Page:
We began to explore pariah professions last time, when we defined them as professions regarded within the enterprise as "outsiders." That view needn't be universal. That is, the people in Finance might regard the people in Engineering as "less than" because, as the people in Finance might say, "the engineers are more concerned with adding new features than they are with generating revenue." The Engineers might have similarly low regard for Testers, but the people in Finance might be neutral about Testers. A profession that is a pariah to one group might not be a pariah to another.
When one profession regards another as a pariah, the disregard can be symmetric. Pairings that often have low regard for each other include Engineering with Finance, Marketing with Product Development, Product Development with Product Testing, Doctors with Nurses, and Attorneys with People Who Aren't Attorneys. And in some organizations, for people looking for a pariah, there's always Tech Support.
In the society at large, social outsiders often lead lives of relative economic deprivation. In organizational life, the economic extremes can be much less pronounced, but compensation is often correlated with pariah status.
In organizations that permit some professions to regard others as pariahs, people exhibit behaviors that limit organizational potential. Here are two classes of behaviors related to information management.
- Passive deception
- When representatives of a pariah profession encounter opposition as they attempt to carry out their duties, some might resort to passively deceptive tactics, which are efforts intended to prevent detection of actual capabilities and plans. For example, employees of a financial control unit might entertain appeals for policy waivers from some politically powerful parties, while other employees of that same financial control unit — possibly even the same employees — assert to other less powerful parties that waivers are never granted.
- Passive deception can be a tempting expedient in dealing with opposition. Still, its effects are caustic and durable.
- Information hoarding
- To defend against perceived or anticipated actions by members of pariah professions, some When one profession regards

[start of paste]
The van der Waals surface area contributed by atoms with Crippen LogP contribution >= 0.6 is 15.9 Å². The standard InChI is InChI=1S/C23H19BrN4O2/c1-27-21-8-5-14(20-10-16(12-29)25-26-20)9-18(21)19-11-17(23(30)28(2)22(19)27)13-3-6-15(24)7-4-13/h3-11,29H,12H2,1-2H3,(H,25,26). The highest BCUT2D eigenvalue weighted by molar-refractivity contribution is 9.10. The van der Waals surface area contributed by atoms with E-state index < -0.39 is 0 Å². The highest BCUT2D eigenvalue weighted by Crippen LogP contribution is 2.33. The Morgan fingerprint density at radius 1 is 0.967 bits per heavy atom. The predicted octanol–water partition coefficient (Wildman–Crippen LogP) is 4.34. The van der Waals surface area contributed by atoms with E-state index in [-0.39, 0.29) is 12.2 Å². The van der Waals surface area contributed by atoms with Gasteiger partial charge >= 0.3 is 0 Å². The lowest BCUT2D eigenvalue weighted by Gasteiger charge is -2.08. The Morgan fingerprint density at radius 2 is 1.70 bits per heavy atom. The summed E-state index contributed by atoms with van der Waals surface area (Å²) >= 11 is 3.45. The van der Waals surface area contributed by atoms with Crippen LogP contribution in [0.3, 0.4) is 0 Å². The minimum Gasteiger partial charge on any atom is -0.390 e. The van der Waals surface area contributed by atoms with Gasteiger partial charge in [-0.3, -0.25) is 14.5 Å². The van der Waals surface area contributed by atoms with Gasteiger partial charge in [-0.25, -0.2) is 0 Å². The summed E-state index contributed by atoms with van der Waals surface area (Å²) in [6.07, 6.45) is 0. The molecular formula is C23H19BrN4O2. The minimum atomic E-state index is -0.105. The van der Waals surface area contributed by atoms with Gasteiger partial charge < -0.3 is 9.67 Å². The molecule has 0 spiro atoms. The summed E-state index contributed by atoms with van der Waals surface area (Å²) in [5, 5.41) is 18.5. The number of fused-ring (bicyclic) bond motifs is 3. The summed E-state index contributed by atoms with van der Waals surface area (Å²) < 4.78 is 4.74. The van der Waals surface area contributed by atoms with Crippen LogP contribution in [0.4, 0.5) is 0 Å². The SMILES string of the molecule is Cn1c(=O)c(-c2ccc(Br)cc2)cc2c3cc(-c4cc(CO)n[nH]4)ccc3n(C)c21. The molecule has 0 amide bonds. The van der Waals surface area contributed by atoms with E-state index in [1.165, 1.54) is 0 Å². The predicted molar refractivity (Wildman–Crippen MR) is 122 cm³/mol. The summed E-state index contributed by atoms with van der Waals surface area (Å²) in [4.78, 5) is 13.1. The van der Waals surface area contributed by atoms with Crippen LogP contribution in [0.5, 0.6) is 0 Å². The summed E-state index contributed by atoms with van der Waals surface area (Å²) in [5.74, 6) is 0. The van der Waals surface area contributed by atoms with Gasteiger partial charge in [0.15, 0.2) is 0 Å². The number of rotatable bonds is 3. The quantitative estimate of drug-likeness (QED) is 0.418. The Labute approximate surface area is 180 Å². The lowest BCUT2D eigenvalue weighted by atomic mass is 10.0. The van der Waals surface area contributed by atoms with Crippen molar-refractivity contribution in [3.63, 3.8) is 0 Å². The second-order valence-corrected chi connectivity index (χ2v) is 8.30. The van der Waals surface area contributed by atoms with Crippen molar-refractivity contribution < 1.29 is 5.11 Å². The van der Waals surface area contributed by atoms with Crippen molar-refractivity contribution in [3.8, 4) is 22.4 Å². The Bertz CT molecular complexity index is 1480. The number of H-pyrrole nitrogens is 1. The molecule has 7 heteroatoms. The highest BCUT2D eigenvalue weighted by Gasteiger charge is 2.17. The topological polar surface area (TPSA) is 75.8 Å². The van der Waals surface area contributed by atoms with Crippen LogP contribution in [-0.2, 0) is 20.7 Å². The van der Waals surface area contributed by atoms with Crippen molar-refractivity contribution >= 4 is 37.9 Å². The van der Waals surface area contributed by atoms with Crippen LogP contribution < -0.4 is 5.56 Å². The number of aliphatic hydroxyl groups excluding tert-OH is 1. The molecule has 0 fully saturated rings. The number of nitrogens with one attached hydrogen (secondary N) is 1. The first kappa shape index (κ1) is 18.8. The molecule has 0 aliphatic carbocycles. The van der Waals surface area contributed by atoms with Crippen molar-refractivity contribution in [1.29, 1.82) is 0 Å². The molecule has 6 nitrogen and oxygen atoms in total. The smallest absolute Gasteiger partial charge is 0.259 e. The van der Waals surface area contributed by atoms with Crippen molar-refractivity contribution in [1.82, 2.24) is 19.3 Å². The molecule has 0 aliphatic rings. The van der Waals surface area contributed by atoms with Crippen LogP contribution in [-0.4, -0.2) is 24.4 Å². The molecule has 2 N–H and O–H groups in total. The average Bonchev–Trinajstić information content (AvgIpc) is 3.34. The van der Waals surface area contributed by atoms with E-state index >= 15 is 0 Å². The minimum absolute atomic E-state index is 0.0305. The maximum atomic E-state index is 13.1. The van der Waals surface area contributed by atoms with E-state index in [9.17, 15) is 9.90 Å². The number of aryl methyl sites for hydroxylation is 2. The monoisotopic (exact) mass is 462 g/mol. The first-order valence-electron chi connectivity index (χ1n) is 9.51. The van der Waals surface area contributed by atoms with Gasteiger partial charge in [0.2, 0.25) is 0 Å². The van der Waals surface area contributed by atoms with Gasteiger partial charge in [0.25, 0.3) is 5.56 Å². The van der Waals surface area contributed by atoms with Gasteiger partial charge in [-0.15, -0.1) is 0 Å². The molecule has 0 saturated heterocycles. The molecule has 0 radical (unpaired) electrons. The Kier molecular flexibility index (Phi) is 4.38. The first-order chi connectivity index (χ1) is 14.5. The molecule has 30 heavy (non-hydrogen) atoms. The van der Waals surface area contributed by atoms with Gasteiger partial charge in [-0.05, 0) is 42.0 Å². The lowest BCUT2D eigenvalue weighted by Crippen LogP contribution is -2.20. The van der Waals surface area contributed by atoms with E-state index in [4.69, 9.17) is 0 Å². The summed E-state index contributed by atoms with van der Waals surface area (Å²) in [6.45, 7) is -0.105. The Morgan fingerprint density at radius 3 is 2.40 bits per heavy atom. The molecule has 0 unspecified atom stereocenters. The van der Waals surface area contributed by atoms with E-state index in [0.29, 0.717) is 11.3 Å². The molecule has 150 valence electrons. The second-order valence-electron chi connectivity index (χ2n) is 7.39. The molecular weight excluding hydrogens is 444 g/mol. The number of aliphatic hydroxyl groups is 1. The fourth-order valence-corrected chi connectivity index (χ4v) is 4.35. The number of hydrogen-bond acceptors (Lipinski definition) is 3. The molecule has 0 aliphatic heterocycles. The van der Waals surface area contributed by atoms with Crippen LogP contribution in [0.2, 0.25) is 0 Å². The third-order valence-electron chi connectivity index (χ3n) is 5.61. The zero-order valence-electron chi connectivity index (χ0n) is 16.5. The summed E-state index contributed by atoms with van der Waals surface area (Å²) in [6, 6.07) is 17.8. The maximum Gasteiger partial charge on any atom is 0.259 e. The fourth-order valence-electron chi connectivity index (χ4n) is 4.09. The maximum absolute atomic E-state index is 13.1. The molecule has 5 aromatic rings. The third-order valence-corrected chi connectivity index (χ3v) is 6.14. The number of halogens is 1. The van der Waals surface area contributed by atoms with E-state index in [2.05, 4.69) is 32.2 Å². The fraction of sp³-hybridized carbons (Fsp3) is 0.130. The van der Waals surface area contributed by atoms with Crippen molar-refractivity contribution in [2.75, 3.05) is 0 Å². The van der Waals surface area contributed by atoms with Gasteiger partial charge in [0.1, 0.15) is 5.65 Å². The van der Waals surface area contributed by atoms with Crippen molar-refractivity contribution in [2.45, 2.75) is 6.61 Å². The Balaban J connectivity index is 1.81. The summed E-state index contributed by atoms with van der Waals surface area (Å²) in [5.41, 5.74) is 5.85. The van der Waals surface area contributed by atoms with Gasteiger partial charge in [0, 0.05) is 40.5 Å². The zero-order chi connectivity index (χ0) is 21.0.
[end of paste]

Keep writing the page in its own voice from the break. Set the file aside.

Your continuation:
another as a pariah, the
disregard can be symmetricemployees conceal information from members of pariah professions who need that information to properly carry out their responsibilities. The concealers feel justified, because they perceive the pariah's behavior as subverting organizational goals. This behavior can be symmetric; members of pariah professions also conceal information if they feel that they will be hindered in carrying out their duties if the information is made available internally.
- These behaviors are especially toxic, because they only add to the tension between the pariah profession and other professions.
Passive deception and information hoarding are representative of a rich catalog of behaviors observable in organizational cultures that tolerate pariahdom. There are, of course, many better ways to be. Whether or not they are in reach for you depends on your position and your courage. First in this series Top Next Issue
Are you fed up with tense, explosive meetings? Are you or a colleague the target of a bully? Destructive conflict can ruin organizations. But if we believe that all conflict is destructive, and that we can somehow eliminate conflict, or that conflict is an enemy of productivity, then we're in conflict with Conflict itself. Read 101 Tips for Managing Conflict to learn how to make peace with conflict and make it an organizational asset. Order Now!
Your comments are welcomeWould you like to see your comments posted here? rbrenmhXARWRMUvVyOdHlner@ChacxgDmtwOKrxnripPCoCanyon.comSend me your comments by email, or by Web form.
About Point Lookout
Thank you for reading this article. I hope you enjoyed it and found it useful, and that you'll consider recommending it to a friend.
Support Point Lookout by joining the Friends of Point Lookout, as an individual or as an organization.
Do you face a complex interpersonal situation? Send it in, anonymously if you like, and I'll give you my two cents.
More articles on Conflict Management:
- What Makes a Good Question?
- In group discussion or group problem solving, many of us focus on being the first one to provide the
answer. The right answer can be good; but often, the right question can be better.
- Tangled Thread Troubles
- Even when we use a facilitator to manage a discussion, managing a queue for contributors can sometimes